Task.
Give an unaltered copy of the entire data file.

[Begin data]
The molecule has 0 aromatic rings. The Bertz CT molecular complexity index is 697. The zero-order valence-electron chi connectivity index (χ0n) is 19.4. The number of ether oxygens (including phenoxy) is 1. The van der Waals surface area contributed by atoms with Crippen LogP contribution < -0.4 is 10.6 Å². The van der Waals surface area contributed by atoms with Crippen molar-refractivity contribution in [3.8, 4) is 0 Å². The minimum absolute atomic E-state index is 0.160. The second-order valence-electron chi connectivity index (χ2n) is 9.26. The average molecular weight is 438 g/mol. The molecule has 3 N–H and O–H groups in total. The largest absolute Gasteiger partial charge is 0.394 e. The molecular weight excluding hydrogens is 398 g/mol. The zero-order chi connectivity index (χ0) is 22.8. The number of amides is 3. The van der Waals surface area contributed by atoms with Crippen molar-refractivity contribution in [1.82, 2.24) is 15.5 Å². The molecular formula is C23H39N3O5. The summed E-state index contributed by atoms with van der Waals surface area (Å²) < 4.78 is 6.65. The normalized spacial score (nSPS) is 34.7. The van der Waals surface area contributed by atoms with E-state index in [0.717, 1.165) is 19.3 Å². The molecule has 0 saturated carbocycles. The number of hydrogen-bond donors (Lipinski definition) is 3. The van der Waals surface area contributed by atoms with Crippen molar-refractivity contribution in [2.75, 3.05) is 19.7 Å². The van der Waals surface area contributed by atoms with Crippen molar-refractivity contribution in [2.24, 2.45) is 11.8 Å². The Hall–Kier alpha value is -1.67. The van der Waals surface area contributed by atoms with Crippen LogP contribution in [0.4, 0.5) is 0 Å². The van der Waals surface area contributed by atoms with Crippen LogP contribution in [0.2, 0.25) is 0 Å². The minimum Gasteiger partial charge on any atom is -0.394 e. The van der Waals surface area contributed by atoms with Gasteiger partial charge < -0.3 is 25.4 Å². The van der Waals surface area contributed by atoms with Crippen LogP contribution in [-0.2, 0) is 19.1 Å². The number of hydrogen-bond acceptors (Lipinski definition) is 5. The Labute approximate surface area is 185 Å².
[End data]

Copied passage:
The molecule has 0 aromatic rings. The Bertz CT molecular complexity index is 697. The zero-order valence-electron chi connectivity index (χ0n) is 19.4. The number of ether oxygens (including phenoxy) is 1. The van der Waals surface area contributed by atoms with Crippen LogP contribution < -0.4 is 10.6 Å². The van der Waals surface area contributed by atoms with Crippen molar-refractivity contribution in [3.8, 4) is 0 Å². The minimum absolute atomic E-state index is 0.160. The second-order valence-electron chi connectivity index (χ2n) is 9.26. The average molecular weight is 438 g/mol. The molecule has 3 N–H and O–H groups in total. The largest absolute Gasteiger partial charge is 0.394 e. The molecular weight excluding hydrogens is 398 g/mol. The zero-order chi connectivity index (χ0) is 22.8. The number of amides is 3. The van der Waals surface area contributed by atoms with Crippen molar-refractivity contribution in [1.82, 2.24) is 15.5 Å². The molecular formula is C23H39N3O5. The summed E-state index contributed by atoms with van der Waals surface area (Å²) < 4.78 is 6.65. The normalized spacial score (nSPS) is 34.7. The van der Waals surface area contributed by atoms with E-state index in [0.717, 1.165) is 19.3 Å². The molecule has 0 saturated carbocycles. The number of hydrogen-bond donors (Lipinski definition) is 3. The van der Waals surface area contributed by atoms with Crippen molar-refractivity contribution in [2.75, 3.05) is 19.7 Å². The van der Waals surface area contributed by atoms with Crippen molar-refractivity contribution in [2.24, 2.45) is 11.8 Å². The Hall–Kier alpha value is -1.67. The van der Waals surface area contributed by atoms with Crippen LogP contribution in [0.4, 0.5) is 0 Å². The van der Waals surface area contributed by atoms with Crippen LogP contribution in [0.2, 0.25) is 0 Å². The minimum Gasteiger partial charge on any atom is -0.394 e. The van der Waals surface area contributed by atoms with Gasteiger partial charge < -0.3 is 25.4 Å². The van der Waals surface area contributed by atoms with Crippen LogP contribution in [-0.2, 0) is 19.1 Å². The number of hydrogen-bond acceptors (Lipinski definition) is 5. The Labute approximate surface area is 185 Å².